contents of the ClientAccept message defined in section 3.7 of a Client-Accept message containing the Security ClientSI object.
Note that in order to carry the Security ClientSI object, the
contents of the Client-Accept message defined in section 3.7 of
[RFC2748] need to change to the following: [RFC2748] need to change to the following:
<Client-Accept> ::= <Common Header> <Client-Accept> ::= <Common Header>
<KA Timer> <KA Timer>
[<ACCT Timer>] [<ACCT Timer>]
[<ClientSI>] [<ClientSI>]
[<Integrity>] [<Integrity>]
Upon receiving the ClientAccept message with the StartTLS ClientSI Upon receiving the appropriate Client-Accept message, the PEP SHOULD
object, the PEP SHOULD initiate the TLS handshake. If for any reason initiate the TLS handshake.
the PEP cannot initiate the handshake, it MUST close the connection.
The message exchange is as follows: The message exchange is as follows:
C: ClientOpen (ClientType = 0) C: Client-Open (Client-Type = 0, Security)
S: ClientAccept (ClientType = 0, StartTLS) S: Client-Accept (Client-Type = 0, Security)
<TLS handshake> <TLS handshake>
C/S: <...further messages...> C/S: <...further messages...>
Until the TLS handshake is complete the PEP MUST NOT send any Instead of sending a Client-Accept message, the PDP may choose to
messages other than ClientClose and KeepAlive. Upon receiving any close the connection if it does not wish to open a secure connection
other message, a PDP expecting a TLS negotiation MUST issue a with the PEP. It MUST include the error code error-code-TBD-by-IANA
ClientClose message with an error code of 16. in the ensuing Client-Close message.
5.2 PEP Initiated Security Negotiation A PEP expecting the Security ClientSI object in a Client-Accept
message MUST close the connection if the ClientSI object is missing.
It MUST include the error code error-code-TBD-by-IANA in the ensuing
Client-Close message.
If a PEP wishes to use TLS on an existing non-secure COPS 5.2 PDP Initiated Security Negotiation
connection, it MUST issue a Request message with a ClientType of 0.
The StartTLS ClientSI object MUST be included in the request.
In response, the PDP SHOULD send a Decision message containing the The PEP initially opens a TCP connection with the PDP on the
appropriate Command-Code (1 = Install/Accept, 2 = Remove/Reject) in standard COPS port and sends a Client-Open message. This Client-Open
the Decision Flags object. message MUST have a Client-Type of 0.
If the request is accepted, the PEP MUST start the TLS handshake. The PDP SHOULD then reply with a Client-Accept message. In order to
After the TLS handshake is complete, the PDP MUST synchronize state signal the PEP to start the TLS handshake, the PDP MUST include the
with the PEP. Security ClientSI object in the Client-Accept message.
Upon receiving the Client-Accept message with the Security ClientSI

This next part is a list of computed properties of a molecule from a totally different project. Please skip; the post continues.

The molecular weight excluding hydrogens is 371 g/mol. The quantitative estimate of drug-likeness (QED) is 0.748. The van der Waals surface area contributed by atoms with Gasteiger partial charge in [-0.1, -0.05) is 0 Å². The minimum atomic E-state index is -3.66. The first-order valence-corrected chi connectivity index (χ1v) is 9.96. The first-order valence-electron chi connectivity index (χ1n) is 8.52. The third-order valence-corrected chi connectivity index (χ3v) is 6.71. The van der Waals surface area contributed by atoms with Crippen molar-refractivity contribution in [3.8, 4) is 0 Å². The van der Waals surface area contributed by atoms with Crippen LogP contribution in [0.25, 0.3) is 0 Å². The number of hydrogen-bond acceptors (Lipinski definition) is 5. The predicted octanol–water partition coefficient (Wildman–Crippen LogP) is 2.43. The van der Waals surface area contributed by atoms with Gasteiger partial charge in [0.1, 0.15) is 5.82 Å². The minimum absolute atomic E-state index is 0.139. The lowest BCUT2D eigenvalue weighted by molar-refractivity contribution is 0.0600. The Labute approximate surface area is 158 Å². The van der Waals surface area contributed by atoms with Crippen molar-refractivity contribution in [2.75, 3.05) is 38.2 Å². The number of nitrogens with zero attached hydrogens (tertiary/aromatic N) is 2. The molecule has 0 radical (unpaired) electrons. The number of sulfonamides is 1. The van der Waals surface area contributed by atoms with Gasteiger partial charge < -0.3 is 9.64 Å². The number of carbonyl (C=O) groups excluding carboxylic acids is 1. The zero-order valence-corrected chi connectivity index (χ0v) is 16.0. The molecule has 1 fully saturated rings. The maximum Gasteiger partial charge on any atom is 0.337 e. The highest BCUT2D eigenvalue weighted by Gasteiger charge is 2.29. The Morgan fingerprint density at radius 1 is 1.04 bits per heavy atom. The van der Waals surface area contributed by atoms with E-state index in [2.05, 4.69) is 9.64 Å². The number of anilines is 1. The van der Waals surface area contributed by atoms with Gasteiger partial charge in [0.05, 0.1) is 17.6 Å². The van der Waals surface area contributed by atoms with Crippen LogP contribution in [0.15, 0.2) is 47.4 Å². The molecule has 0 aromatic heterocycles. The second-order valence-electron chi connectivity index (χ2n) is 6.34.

object, the PEP SHOULD initiate the TLS handshake. If for any reason
the PEP cannot initiate the handshake, it MUST close the connection.
The message exchange is as follows: The message exchange is as follows:
<...existing COPS/TCP connection...> C: Client-Open (Client-Type = 0)
C: Request (ClientType = 0, StartTLS) S: Client-Accept (Client-Type = 0, Security)
S: Decision (ClientType = 0, Install)
<TLS handshake> <TLS handshake>
S: Synchronize C/S: <...further messages...>
If the PEP's TLS request is rejected by the PDP, the PEP MAY choose
to continue using the non-secure connection. Else, it MUST close the Before completion of the TLS handshake, the PEP MUST NOT send any
connection by sending a ClientClose message with an error code of messages other than Client-Close and Keep-Alive. Upon receiving any
16. other message, a PDP expecting a TLS negotiation MUST issue a
Client-Close message with an error code of error-code-TBD-by-IANA.
A PDP wishing to negotiate security with a PEP having a non-secure
connection MUST send a Client-Close with the error code error-code-
TBD-by-IANA and wait for the PEP to reconnect. Upon receiving the
Client-Open message, it SHOULD use the Client-Accept message to
initiate security negotiation.
6 Connection Closure 6 Connection Closure
TLS provides facilities to securely close its connections. Reception TLS provides facilities to securely close its connections. Reception
of a valid closure alert assures an implementation that no further of a valid closure alert assures an implementation that no further
data will arrive on that connection. The TLS specification requires data will arrive on that connection. The TLS specification requires
TLS implementations to initiate a closure alert exchange before TLS implementations to initiate a closure alert exchange before
closing a connection. It also permits TLS implementations to close closing a connection. It also permits TLS implementations to close
connections without waiting to receive closure alerts from the peer, connections without waiting to receive closure alerts from the peer,
provided they send their own first. A connection closed in this way provided they send their own first. A connection closed in this way
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Implementation note: The PDP ordinarily expects to be able to Implementation note: The PDP ordinarily expects to be able to
signal end of data by closing the connection. However, the PEP signal end of data by closing the connection. However, the PEP
may have already sent the closure alert and dropped the may have already sent the closure alert and dropped the
connection. connection.
PDP systems MUST attempt to initiate an exchange of closure alerts PDP systems MUST attempt to initiate an exchange of closure alerts